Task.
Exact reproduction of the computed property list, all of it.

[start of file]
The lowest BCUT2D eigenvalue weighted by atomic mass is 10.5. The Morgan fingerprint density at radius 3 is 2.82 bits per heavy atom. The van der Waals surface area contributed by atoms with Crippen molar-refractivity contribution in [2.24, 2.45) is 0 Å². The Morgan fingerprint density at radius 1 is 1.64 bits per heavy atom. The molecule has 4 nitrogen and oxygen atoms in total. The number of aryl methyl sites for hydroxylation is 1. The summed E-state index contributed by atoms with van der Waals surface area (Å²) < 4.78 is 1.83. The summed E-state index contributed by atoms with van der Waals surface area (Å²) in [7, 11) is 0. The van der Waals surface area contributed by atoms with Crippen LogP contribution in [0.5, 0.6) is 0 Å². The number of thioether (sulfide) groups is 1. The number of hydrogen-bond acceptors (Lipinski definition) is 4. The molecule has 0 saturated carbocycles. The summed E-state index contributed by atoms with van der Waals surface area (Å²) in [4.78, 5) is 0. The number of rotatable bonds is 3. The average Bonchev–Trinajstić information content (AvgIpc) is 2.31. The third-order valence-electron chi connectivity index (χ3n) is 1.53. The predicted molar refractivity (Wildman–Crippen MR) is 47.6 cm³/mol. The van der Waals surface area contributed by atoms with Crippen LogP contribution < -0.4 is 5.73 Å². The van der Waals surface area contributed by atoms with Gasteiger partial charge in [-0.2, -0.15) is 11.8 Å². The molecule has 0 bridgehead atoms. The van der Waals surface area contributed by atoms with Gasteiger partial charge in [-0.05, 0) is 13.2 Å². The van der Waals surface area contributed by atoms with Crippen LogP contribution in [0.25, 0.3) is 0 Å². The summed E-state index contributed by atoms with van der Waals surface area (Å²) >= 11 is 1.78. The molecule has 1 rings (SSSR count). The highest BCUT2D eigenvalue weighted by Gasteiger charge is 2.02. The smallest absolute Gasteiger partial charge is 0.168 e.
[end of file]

The lowest BCUT2D eigenvalue weighted by atomic mass is 10.5. The Morgan fingerprint density at radius 3 is 2.82 bits per heavy atom. The van der Waals surface area contributed by atoms with Crippen molar-refractivity contribution in [2.24, 2.45) is 0 Å². The Morgan fingerprint density at radius 1 is 1.64 bits per heavy atom. The molecule has 4 nitrogen and oxygen atoms in total. The number of aryl methyl sites for hydroxylation is 1. The summed E-state index contributed by atoms with van der Waals surface area (Å²) < 4.78 is 1.83. The summed E-state index contributed by atoms with van der Waals surface area (Å²) in [7, 11) is 0. The van der Waals surface area contributed by atoms with Crippen LogP contribution in [0.5, 0.6) is 0 Å². The number of thioether (sulfide) groups is 1. The number of hydrogen-bond acceptors (Lipinski definition) is 4. The molecule has 0 saturated carbocycles. The summed E-state index contributed by atoms with van der Waals surface area (Å²) in [4.78, 5) is 0. The number of rotatable bonds is 3. The average Bonchev–Trinajstić information content (AvgIpc) is 2.31. The third-order valence-electron chi connectivity index (χ3n) is 1.53. The predicted molar refractivity (Wildman–Crippen MR) is 47.6 cm³/mol. The van der Waals surface area contributed by atoms with Crippen LogP contribution < -0.4 is 5.73 Å². The van der Waals surface area contributed by atoms with Gasteiger partial charge in [-0.2, -0.15) is 11.8 Å². The molecule has 0 bridgehead atoms. The van der Waals surface area contributed by atoms with Gasteiger partial charge in [-0.05, 0) is 13.2 Å². The van der Waals surface area contributed by atoms with Crippen LogP contribution in [0.25, 0.3) is 0 Å². The summed E-state index contributed by atoms with van der Waals surface area (Å²) >= 11 is 1.78. The molecule has 1 rings (SSSR count). The highest BCUT2D eigenvalue weighted by Gasteiger charge is 2.02. The smallest absolute Gasteiger partial charge is 0.168 e.